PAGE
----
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Review: Batman: The Telltale Series: The Enemy Within-Episode One

Overview: In The Enigma, the first episode of Batman: The Enemy Within, Batman goes up against the Riddler, is introduced to Amanda Waller and her “Agency,” faces an unspeakable tragedy, and learns just how easily trust is lost.


Review (Spoilers for Season 1 Ahead): For those unfamiliar with Telltale and their game series, think of Batman: The Enemy Within as the video game equivalent of Choose Your Own Adventure books. You’re not given the freedom of the Arkham series to explore large areas and fight waves of enemies. You are watching essentially a two-hour movie and asked to make dialogue choices, solve simple puzzles, and participate in quick-time-event combat scenes along the way. Some of the choices you make are minor, some have lasting consequences in how the tale unfolds. As my roommate pointed out during my play through of the game: “Wow, there sure is a lot of story in this.”


I booted up this episode having fully played through, and enjoyed, the first season. So I went into this with pretty high expectations and aside from a few issues, they were met.


The episode begins a year after the events of the previous season, Lady Arkham is gone, Two-Face is in Arkham Asylum, Catwoman is MIA, and John Doe, Bruce Wayne’s green-haired former cellmate is free and looking to reconnect. Batman’s work is never done though, as the Riddler shows up, in this universe an older figure that originally terrorized Gotham back when Bruce was a child. This series plays with the Batman mythos to a great degree, with Thomas Wayne being a crime boss and Vicki Vale being a super villain, but for those expecting a Gotham-level of camp craziness, you’re going to be disappointed. The Riddler in the Telltale series is a complete monster, with death traps straight out of Saw and a question mark-shaped cane that comes in handy when a throat needs to get slashed. From the opening scene he poses a real threat and is treated as such by Batman and Commissioner Gordon. That is, until Amanda Waller shows up and takes over the case.


I won’t go into too much of the story as there are some intense twists and turns that shake up the Batman Universe in major ways. Unfortunately the ending of the episode starts hinting at a Suicide Squad story line, which I’m so burnt out on I hope isn’t the case. And, in true Telltale fashion, while you can’t prevent certain scenes and events, you can have a huge impact on how characters feel about Bruce Wayne and Batman, which will reverberate as the story goes on. For example, I chose to stonewall Waller and stay true to my friendship with Gordon, which helped to smooth over an issue of trust he felt toward me later in the episode, but also means Waller is not going to be my greatest fan going forward. I’m also very interested to see how a certain character’s daughter plays into the larger story. Again, I don’t want to spoil anything but I am getting a Batgirl vibe off of her.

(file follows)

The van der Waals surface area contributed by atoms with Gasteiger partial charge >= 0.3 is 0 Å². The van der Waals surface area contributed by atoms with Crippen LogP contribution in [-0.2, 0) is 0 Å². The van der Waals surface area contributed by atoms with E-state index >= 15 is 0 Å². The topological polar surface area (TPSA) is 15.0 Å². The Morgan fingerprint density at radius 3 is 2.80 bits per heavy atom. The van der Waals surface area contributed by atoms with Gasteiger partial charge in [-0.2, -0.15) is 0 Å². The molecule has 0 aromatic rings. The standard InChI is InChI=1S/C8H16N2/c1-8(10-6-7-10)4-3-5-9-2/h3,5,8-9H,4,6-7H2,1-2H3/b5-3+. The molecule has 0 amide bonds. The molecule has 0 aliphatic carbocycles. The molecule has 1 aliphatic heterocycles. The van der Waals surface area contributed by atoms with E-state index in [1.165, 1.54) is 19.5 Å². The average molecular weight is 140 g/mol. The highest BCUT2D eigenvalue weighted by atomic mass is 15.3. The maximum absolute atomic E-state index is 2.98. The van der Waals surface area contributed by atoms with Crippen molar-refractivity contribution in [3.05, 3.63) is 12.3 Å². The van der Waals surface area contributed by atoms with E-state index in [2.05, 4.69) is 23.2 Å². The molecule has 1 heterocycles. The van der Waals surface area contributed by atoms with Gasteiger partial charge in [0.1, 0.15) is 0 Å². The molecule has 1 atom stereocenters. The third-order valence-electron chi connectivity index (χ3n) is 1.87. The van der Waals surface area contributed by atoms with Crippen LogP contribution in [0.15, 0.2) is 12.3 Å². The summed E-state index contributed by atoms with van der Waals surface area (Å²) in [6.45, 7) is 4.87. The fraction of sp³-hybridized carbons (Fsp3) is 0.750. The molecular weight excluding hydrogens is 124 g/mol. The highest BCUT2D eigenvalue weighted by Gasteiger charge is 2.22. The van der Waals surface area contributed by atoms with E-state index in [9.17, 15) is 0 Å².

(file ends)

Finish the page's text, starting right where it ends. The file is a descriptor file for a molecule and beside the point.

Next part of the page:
So the writing, acting, and story line are fantastic, but this isn’t a movie, it’s a game. How does it play? As I stated before, the actual interaction is relatively minor, and aside from one Riddler puzzle near the end, I never really felt like I was a major player in the events unfolding. So if you’re expecting to “feel like Batman,” that isn’t going to happen. Combat scenes are usually just following a button prompt on the screen or flicking the analog stick to match a movement. I made it through the entire episode without missing a single prompt. It’s not exactly taxing on your skills. That being said, the Telltale games never pretend to be more than that, so as long as you go into it knowing what the actual gameplay experience is going to be you’ll be fine.


What does need a little work is the actual engine the game runs on. The characters and backgrounds look fantastic with a highly detailed comic-book aesthetic, but the actual game itself runs into frame-rate issues and weird pauses. I can’t imagine it’s taxing the PS4 all that much, and Telltale games are almost known for this problem. Still, it’s a problem so even if it’s part of the charm, the company needs to look into upgrading their game engine. Especially as they lean more and more into offering cinematic experiences.


Overall the first episode of Batman: The Enemy Within continues the engaging narrative of the first season with a fresh take on Batman, his allies, and his enemies without falling into the traps of other media interpretations. I’m nervous about where the story line is going to go from here in the remaining four episodes, but if I care that much, it must mean the game is doing something right. If you’ve got a couple hours to spare and don’t mind a relatively passive experience, definitely check this game out.


Batman: The Enemy Within is available on the PS4, Xbox One and PC.


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